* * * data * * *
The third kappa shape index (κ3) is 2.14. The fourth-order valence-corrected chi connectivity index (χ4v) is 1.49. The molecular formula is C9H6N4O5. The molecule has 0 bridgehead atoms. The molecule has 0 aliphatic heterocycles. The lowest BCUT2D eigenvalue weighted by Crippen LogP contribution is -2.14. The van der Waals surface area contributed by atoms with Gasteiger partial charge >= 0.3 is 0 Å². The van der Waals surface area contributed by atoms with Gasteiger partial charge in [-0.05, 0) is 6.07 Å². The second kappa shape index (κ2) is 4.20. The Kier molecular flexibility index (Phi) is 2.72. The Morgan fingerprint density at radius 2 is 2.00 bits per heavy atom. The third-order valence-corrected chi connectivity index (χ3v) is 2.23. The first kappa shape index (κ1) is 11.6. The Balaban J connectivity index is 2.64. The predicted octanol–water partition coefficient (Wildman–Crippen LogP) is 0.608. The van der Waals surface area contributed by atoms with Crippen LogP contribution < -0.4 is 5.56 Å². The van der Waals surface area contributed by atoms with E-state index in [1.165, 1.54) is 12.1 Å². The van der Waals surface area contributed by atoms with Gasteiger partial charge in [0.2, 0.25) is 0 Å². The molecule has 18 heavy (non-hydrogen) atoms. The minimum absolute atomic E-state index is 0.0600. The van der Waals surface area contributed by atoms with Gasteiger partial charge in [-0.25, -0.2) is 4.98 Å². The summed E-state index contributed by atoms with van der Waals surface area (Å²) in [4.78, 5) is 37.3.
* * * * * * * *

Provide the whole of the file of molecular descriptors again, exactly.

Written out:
The third kappa shape index (κ3) is 2.14. The fourth-order valence-corrected chi connectivity index (χ4v) is 1.49. The molecular formula is C9H6N4O5. The molecule has 0 bridgehead atoms. The molecule has 0 aliphatic heterocycles. The lowest BCUT2D eigenvalue weighted by Crippen LogP contribution is -2.14. The van der Waals surface area contributed by atoms with Gasteiger partial charge >= 0.3 is 0 Å². The van der Waals surface area contributed by atoms with Gasteiger partial charge in [-0.05, 0) is 6.07 Å². The second kappa shape index (κ2) is 4.20. The Kier molecular flexibility index (Phi) is 2.72. The Morgan fingerprint density at radius 2 is 2.00 bits per heavy atom. The third-order valence-corrected chi connectivity index (χ3v) is 2.23. The first kappa shape index (κ1) is 11.6. The Balaban J connectivity index is 2.64. The predicted octanol–water partition coefficient (Wildman–Crippen LogP) is 0.608. The van der Waals surface area contributed by atoms with Crippen LogP contribution < -0.4 is 5.56 Å². The van der Waals surface area contributed by atoms with E-state index in [1.165, 1.54) is 12.1 Å². The van der Waals surface area contributed by atoms with Gasteiger partial charge in [0.2, 0.25) is 0 Å². The molecule has 18 heavy (non-hydrogen) atoms. The minimum absolute atomic E-state index is 0.0600. The van der Waals surface area contributed by atoms with Gasteiger partial charge in [-0.25, -0.2) is 4.98 Å². The summed E-state index contributed by atoms with van der Waals surface area (Å²) in [4.78, 5) is 37.3.